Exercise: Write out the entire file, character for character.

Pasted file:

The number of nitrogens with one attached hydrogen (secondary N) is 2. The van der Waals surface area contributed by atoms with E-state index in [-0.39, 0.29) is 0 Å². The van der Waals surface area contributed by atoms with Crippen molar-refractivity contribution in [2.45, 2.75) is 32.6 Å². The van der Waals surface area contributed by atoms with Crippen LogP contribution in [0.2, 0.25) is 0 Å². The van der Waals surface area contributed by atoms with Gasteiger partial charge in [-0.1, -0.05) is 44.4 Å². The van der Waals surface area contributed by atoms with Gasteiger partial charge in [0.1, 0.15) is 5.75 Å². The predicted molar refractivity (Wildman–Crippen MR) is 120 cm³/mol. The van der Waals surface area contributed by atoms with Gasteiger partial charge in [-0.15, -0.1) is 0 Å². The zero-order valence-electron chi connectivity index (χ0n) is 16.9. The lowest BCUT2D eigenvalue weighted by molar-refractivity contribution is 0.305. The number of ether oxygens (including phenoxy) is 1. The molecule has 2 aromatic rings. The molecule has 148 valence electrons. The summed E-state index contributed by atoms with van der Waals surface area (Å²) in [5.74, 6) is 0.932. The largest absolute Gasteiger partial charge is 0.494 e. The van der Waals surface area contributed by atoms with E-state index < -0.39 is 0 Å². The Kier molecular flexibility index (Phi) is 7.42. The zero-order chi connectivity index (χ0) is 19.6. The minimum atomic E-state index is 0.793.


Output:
The number of nitrogens with one attached hydrogen (secondary N) is 2. The van der Waals surface area contributed by atoms with E-state index in [-0.39, 0.29) is 0 Å². The van der Waals surface area contributed by atoms with Crippen molar-refractivity contribution in [2.45, 2.75) is 32.6 Å². The van der Waals surface area contributed by atoms with Crippen LogP contribution in [0.2, 0.25) is 0 Å². The van der Waals surface area contributed by atoms with Gasteiger partial charge in [-0.1, -0.05) is 44.4 Å². The van der Waals surface area contributed by atoms with Gasteiger partial charge in [0.1, 0.15) is 5.75 Å². The predicted molar refractivity (Wildman–Crippen MR) is 120 cm³/mol. The van der Waals surface area contributed by atoms with Gasteiger partial charge in [-0.15, -0.1) is 0 Å². The zero-order valence-electron chi connectivity index (χ0n) is 16.9. The lowest BCUT2D eigenvalue weighted by molar-refractivity contribution is 0.305. The number of ether oxygens (including phenoxy) is 1. The molecule has 2 aromatic rings. The molecule has 148 valence electrons. The summed E-state index contributed by atoms with van der Waals surface area (Å²) in [5.74, 6) is 0.932. The largest absolute Gasteiger partial charge is 0.494 e. The van der Waals surface area contributed by atoms with E-state index < -0.39 is 0 Å². The Kier molecular flexibility index (Phi) is 7.42. The zero-order chi connectivity index (χ0) is 19.6. The minimum atomic E-state index is 0.793.